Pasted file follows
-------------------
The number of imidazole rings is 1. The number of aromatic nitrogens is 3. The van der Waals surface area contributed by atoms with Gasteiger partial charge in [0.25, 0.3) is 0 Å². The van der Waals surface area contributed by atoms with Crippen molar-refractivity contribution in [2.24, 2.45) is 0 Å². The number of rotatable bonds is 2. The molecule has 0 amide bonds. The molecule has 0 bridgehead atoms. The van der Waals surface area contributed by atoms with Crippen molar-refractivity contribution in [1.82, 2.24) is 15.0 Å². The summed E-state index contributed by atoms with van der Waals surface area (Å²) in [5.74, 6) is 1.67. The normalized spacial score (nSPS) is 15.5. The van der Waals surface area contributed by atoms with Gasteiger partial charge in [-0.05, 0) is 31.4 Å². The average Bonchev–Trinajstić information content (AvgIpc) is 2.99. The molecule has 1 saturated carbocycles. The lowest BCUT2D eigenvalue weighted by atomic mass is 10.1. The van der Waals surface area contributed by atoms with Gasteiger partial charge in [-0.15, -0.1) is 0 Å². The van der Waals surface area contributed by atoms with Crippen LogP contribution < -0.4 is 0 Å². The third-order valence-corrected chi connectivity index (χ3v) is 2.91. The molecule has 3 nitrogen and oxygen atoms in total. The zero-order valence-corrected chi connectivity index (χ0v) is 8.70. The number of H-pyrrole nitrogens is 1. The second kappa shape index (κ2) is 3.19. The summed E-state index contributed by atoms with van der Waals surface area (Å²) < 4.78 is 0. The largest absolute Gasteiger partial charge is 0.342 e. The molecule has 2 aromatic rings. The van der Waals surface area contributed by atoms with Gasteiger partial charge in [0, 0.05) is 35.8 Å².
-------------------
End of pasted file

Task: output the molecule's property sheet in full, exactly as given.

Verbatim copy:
The number of imidazole rings is 1. The number of aromatic nitrogens is 3. The van der Waals surface area contributed by atoms with Gasteiger partial charge in [0.25, 0.3) is 0 Å². The van der Waals surface area contributed by atoms with Crippen molar-refractivity contribution in [2.24, 2.45) is 0 Å². The number of rotatable bonds is 2. The molecule has 0 amide bonds. The molecule has 0 bridgehead atoms. The van der Waals surface area contributed by atoms with Crippen molar-refractivity contribution in [1.82, 2.24) is 15.0 Å². The summed E-state index contributed by atoms with van der Waals surface area (Å²) in [5.74, 6) is 1.67. The normalized spacial score (nSPS) is 15.5. The van der Waals surface area contributed by atoms with Gasteiger partial charge in [-0.05, 0) is 31.4 Å². The average Bonchev–Trinajstić information content (AvgIpc) is 2.99. The molecule has 1 saturated carbocycles. The lowest BCUT2D eigenvalue weighted by atomic mass is 10.1. The van der Waals surface area contributed by atoms with Gasteiger partial charge in [-0.15, -0.1) is 0 Å². The van der Waals surface area contributed by atoms with Crippen LogP contribution < -0.4 is 0 Å². The third-order valence-corrected chi connectivity index (χ3v) is 2.91. The molecule has 3 nitrogen and oxygen atoms in total. The zero-order valence-corrected chi connectivity index (χ0v) is 8.70. The number of H-pyrrole nitrogens is 1. The second kappa shape index (κ2) is 3.19. The summed E-state index contributed by atoms with van der Waals surface area (Å²) < 4.78 is 0. The largest absolute Gasteiger partial charge is 0.342 e. The molecule has 2 aromatic rings. The van der Waals surface area contributed by atoms with Gasteiger partial charge in [0, 0.05) is 35.8 Å².